A direct conversion SDR (one with an ADC and DAC that covers the entire HF band, for instance) might be able to transmit not only on multiple frequencies, but with custom firmware/gateware, possibly on multiple bands at the same time. But you might have to design a very unusual custom low-pass plus notch filter to make sure the harmonics of all the bands and frequencies used are properly suppressed to stay within legal limits.
A non-custom IQ SDR transceiver (LimeSDR Mini, Hermes Lite 2, et.al.) can transmit on any number of frequencies that all fit under the bandwidth of the IQ data input, possibly an entire HF band, or CW segment thereof.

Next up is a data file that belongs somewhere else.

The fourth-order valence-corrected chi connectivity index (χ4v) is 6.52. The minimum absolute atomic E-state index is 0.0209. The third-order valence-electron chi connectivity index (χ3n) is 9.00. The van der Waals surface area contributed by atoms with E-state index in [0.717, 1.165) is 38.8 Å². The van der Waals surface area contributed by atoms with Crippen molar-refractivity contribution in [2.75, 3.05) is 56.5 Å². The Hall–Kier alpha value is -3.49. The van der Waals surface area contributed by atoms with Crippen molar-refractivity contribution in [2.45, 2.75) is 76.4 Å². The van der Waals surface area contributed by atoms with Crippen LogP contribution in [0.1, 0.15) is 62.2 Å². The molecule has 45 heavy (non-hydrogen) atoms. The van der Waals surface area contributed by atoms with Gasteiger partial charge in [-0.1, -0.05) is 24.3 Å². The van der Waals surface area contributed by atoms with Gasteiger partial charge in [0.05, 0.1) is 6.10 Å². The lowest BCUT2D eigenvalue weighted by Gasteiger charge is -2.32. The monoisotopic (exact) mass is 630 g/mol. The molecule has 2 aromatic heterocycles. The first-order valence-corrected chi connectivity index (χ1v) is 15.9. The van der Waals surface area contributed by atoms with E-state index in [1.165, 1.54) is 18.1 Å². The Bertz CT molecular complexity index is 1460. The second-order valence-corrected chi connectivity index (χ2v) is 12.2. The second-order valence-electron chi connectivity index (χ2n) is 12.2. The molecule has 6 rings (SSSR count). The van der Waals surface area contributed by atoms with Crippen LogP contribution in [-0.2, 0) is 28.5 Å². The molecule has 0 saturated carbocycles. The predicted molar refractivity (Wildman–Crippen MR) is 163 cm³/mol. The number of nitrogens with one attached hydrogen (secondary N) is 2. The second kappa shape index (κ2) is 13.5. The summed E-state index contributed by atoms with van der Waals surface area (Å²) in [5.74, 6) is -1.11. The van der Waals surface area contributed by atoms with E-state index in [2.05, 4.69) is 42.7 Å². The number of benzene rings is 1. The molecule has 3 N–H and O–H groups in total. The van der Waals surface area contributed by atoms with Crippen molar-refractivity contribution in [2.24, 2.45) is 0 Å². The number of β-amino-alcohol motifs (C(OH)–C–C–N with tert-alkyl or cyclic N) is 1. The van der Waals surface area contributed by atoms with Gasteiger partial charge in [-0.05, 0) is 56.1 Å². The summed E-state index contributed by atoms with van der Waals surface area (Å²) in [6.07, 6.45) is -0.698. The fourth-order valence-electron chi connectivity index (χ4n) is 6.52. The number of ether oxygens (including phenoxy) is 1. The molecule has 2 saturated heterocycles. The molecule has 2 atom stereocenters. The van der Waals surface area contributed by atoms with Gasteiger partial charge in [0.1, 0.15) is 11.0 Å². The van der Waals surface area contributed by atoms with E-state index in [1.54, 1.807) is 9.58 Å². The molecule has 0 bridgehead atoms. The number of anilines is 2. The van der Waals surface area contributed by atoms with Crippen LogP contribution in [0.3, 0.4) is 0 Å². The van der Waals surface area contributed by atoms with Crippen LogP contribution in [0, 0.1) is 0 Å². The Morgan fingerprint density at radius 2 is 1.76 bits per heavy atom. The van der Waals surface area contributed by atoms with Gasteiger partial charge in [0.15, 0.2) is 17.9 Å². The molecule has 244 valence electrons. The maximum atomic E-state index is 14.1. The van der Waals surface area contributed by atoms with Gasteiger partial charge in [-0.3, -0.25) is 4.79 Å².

A non-custom sound card SDR transceiver can transmit on any number of frequencies that all fit under half the audio sample rate or audio bandwidth allowed.
There are lots of articles and web pages on wiring multiple RTL-SDRs together modified to share one clock for synchronous or diversity receive. The TAPR/Hermes line of SDRs often have clock out/in ports for the same for transmit as well as receive.
Or you can do non-synchronous simultaneous SDR QSOs just hooking up multiple SDRs to one console (PC, Raspberry Pi, et.al.). You need to check (spec, benchmark, etc.) to make sure the total bandwidth required (USB, network, memory, page-out to storage, FLOPS, GPU visualization, etc.) do not exceed the max stable load for the system.